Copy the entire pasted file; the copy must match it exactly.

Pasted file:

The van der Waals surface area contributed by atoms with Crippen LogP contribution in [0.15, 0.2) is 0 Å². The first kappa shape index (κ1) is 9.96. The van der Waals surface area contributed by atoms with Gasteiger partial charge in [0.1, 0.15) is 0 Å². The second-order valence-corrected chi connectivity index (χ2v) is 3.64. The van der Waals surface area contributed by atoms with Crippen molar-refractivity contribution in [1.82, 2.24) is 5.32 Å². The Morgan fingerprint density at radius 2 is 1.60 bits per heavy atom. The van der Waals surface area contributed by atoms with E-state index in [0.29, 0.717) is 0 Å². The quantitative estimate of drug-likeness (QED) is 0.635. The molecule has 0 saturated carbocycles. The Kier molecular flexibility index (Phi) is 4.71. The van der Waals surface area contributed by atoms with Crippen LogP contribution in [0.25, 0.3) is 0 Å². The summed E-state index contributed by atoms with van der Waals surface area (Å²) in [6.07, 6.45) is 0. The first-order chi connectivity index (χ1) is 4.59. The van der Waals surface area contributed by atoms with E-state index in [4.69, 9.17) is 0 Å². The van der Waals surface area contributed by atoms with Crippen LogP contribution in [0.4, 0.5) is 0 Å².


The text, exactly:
The van der Waals surface area contributed by atoms with Crippen LogP contribution in [0.15, 0.2) is 0 Å². The first kappa shape index (κ1) is 9.96. The van der Waals surface area contributed by atoms with Gasteiger partial charge in [0.1, 0.15) is 0 Å². The second-order valence-corrected chi connectivity index (χ2v) is 3.64. The van der Waals surface area contributed by atoms with Crippen molar-refractivity contribution in [1.82, 2.24) is 5.32 Å². The Morgan fingerprint density at radius 2 is 1.60 bits per heavy atom. The van der Waals surface area contributed by atoms with E-state index in [0.29, 0.717) is 0 Å². The quantitative estimate of drug-likeness (QED) is 0.635. The molecule has 0 saturated carbocycles. The Kier molecular flexibility index (Phi) is 4.71. The van der Waals surface area contributed by atoms with Crippen LogP contribution in [0.25, 0.3) is 0 Å². The summed E-state index contributed by atoms with van der Waals surface area (Å²) in [6.07, 6.45) is 0. The first-order chi connectivity index (χ1) is 4.59. The van der Waals surface area contributed by atoms with E-state index in [4.69, 9.17) is 0 Å². The van der Waals surface area contributed by atoms with Crippen LogP contribution in [0.4, 0.5) is 0 Å².